Quote from Jim Gray, Microsoft:
“Tape is Dead,
Disk is Tape,
Flash is Disk,
RAM Locality is King”

We are switching from disk drives to memory. 

SAP HANA – SAP High-Performance Analytic Appliance

HANA is a preconfigured analytic appliance.  It is where SAP’s hardware partners provide the hardware and pre-install the SAP in-memory solution on that hardware.


Figure 2: What is HANA?  Source: SAP


As shown in Figure 2 the hardware partners are the same as BWA solution.
Software includes tools for modeling the data – you still need to model the data but you do not need to duplicate the data.  You can create the business view and made immediately available for analytics. 

Data goes into HANA via a replication process – there are two ways to replicate data – using either Replication Server or Data Services for a richer ETL (extract, transform, and load)  and you can allow BI on top of the data in HANA so you can have your queries, dashboards, etc.


This allows us to analyze the data that is in transactional system in near-real-time to HANA.  Because the data models are already in HANA the data is now available to report on.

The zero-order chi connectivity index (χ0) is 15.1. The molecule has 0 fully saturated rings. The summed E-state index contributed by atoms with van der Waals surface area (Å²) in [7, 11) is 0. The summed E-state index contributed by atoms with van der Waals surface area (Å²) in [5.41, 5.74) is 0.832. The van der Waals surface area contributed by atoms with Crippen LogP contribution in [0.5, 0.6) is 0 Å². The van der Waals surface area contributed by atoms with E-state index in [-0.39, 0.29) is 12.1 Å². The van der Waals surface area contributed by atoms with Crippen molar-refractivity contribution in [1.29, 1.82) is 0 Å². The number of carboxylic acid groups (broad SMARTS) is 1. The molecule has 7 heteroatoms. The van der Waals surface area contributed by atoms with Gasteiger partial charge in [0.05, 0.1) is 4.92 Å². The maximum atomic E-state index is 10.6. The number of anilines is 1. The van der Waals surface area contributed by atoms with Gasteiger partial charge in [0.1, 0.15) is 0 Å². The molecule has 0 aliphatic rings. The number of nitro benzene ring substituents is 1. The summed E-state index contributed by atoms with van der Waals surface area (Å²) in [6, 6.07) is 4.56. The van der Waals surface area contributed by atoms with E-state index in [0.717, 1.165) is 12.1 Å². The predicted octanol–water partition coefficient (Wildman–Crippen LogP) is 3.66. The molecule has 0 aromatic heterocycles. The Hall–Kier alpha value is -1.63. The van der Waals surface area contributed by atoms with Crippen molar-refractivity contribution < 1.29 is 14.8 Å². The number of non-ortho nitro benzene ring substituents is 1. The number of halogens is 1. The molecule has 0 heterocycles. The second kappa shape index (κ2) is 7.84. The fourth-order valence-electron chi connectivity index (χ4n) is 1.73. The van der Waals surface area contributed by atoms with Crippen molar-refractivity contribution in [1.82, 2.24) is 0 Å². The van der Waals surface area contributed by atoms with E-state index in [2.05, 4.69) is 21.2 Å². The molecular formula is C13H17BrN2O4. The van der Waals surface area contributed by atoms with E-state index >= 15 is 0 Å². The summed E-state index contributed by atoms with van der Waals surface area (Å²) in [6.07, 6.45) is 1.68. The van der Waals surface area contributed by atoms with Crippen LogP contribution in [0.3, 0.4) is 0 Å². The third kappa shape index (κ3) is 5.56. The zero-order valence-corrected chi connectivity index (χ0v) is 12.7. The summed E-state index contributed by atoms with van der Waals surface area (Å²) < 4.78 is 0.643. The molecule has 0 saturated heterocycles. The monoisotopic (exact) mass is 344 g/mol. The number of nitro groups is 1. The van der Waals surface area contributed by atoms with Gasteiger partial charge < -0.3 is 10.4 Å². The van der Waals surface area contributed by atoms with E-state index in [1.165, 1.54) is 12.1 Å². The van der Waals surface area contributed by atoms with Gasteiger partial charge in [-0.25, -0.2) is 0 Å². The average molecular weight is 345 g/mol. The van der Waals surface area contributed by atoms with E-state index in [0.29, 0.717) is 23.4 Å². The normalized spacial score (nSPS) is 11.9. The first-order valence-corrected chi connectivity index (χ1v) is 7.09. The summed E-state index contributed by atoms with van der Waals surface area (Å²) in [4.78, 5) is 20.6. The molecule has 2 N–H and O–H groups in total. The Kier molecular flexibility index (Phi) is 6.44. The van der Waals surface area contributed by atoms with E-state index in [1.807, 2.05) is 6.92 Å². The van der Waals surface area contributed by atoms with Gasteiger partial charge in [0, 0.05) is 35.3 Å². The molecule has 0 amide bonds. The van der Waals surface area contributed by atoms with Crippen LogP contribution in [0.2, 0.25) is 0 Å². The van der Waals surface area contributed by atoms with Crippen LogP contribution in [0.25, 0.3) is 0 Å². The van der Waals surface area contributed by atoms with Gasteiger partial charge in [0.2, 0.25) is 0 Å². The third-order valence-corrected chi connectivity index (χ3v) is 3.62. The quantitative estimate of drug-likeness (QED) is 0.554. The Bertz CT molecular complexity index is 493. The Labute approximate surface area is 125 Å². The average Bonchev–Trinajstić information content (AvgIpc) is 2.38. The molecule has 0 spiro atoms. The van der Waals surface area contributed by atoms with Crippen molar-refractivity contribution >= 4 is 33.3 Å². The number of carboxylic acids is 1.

Some features are that the solution is fast with “sub-second update latency”, no materialized views, fast, simple and easy since it is a pre-configured appliance, with modeling based on the BusinessObjects Information Designer and SQL or MDX access.


There are two scenarios that HANA is targeted for.  The first release of HANA, 1.0, is available now. The focus for release is the operational data mart – we replicating the data from an operational transactional system (ERP or CRM) system.  We aren’t going through the multiple stages of an analytic environment, you replicate that data as it exists to HANA and report on those business views. 


The second scenario is for an analytical data mart, so if you have a data mart or areas of a data warehouse to accelerate, you can take the data as it exists  and move it directly to HANA,  using Data Services or replication server,  it depends on  the data base that the source data resides.  The data can exist in HANA and you can have analysis on that data.


Figure 3 In Memory Today, Source: SAP

Figure 3 shows In Memory today which is BWA, allowing a direct accelerated integration with BW.  There is an aggregation engine that allows us to accelerate that data and stored in a column store which is maintained in memory (like HANA).


Data can come from non-SAP sources via the same Data Services tool.    SAP Business Objects Explorer and the BEx client are the primary analytic tools that sit on top of BWA.   The core pieces are 1) aggregation engine and 2) data is stored in a column store.


Figure 4: Source: SAP


What is new in HANA in Figure 4 is what is in the grey boxes.  They have an aggregation engine, a row store, studio (a client used to model the data)


The calclulation engine is in memory as well, and this is a huge advance in processing – moving the calculation engine from the application layer but down to the database which happens to be in memory.